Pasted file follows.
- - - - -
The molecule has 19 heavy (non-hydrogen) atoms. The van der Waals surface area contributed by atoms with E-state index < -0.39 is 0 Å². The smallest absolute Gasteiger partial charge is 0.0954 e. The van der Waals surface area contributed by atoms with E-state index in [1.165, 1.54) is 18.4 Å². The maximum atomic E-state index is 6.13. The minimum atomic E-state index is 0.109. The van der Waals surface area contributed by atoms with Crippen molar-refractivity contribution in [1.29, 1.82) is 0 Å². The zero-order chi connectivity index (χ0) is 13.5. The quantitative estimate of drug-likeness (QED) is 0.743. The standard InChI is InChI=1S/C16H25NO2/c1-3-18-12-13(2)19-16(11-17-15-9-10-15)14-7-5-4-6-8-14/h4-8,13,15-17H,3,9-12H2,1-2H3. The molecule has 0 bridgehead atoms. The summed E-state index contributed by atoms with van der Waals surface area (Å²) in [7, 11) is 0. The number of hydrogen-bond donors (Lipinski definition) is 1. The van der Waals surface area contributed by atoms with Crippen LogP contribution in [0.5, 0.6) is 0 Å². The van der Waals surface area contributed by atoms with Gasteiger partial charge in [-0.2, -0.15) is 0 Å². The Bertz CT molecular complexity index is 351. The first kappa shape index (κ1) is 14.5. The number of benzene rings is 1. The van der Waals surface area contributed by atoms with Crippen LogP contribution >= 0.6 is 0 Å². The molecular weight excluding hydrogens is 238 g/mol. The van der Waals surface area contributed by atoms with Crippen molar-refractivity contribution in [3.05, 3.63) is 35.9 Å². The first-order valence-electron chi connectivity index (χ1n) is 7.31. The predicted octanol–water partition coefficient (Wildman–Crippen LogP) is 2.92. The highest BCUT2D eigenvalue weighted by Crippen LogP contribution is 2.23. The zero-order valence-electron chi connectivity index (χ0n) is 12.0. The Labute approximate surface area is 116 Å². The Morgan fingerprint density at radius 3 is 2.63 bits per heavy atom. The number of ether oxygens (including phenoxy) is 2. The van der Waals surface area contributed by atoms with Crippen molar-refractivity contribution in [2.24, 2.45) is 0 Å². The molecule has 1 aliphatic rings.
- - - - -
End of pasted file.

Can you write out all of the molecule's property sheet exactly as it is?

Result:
The molecule has 19 heavy (non-hydrogen) atoms. The van der Waals surface area contributed by atoms with E-state index < -0.39 is 0 Å². The smallest absolute Gasteiger partial charge is 0.0954 e. The van der Waals surface area contributed by atoms with E-state index in [1.165, 1.54) is 18.4 Å². The maximum atomic E-state index is 6.13. The minimum atomic E-state index is 0.109. The van der Waals surface area contributed by atoms with Crippen molar-refractivity contribution in [1.29, 1.82) is 0 Å². The zero-order chi connectivity index (χ0) is 13.5. The quantitative estimate of drug-likeness (QED) is 0.743. The standard InChI is InChI=1S/C16H25NO2/c1-3-18-12-13(2)19-16(11-17-15-9-10-15)14-7-5-4-6-8-14/h4-8,13,15-17H,3,9-12H2,1-2H3. The molecule has 0 bridgehead atoms. The summed E-state index contributed by atoms with van der Waals surface area (Å²) in [7, 11) is 0. The number of hydrogen-bond donors (Lipinski definition) is 1. The van der Waals surface area contributed by atoms with Crippen LogP contribution in [0.5, 0.6) is 0 Å². The van der Waals surface area contributed by atoms with Gasteiger partial charge in [-0.2, -0.15) is 0 Å². The Bertz CT molecular complexity index is 351. The first kappa shape index (κ1) is 14.5. The number of benzene rings is 1. The van der Waals surface area contributed by atoms with Crippen LogP contribution >= 0.6 is 0 Å². The molecular weight excluding hydrogens is 238 g/mol. The van der Waals surface area contributed by atoms with Crippen molar-refractivity contribution in [3.05, 3.63) is 35.9 Å². The first-order valence-electron chi connectivity index (χ1n) is 7.31. The predicted octanol–water partition coefficient (Wildman–Crippen LogP) is 2.92. The highest BCUT2D eigenvalue weighted by Crippen LogP contribution is 2.23. The zero-order valence-electron chi connectivity index (χ0n) is 12.0. The Labute approximate surface area is 116 Å². The Morgan fingerprint density at radius 3 is 2.63 bits per heavy atom. The number of ether oxygens (including phenoxy) is 2. The van der Waals surface area contributed by atoms with Crippen molar-refractivity contribution in [2.24, 2.45) is 0 Å². The molecule has 1 aliphatic rings.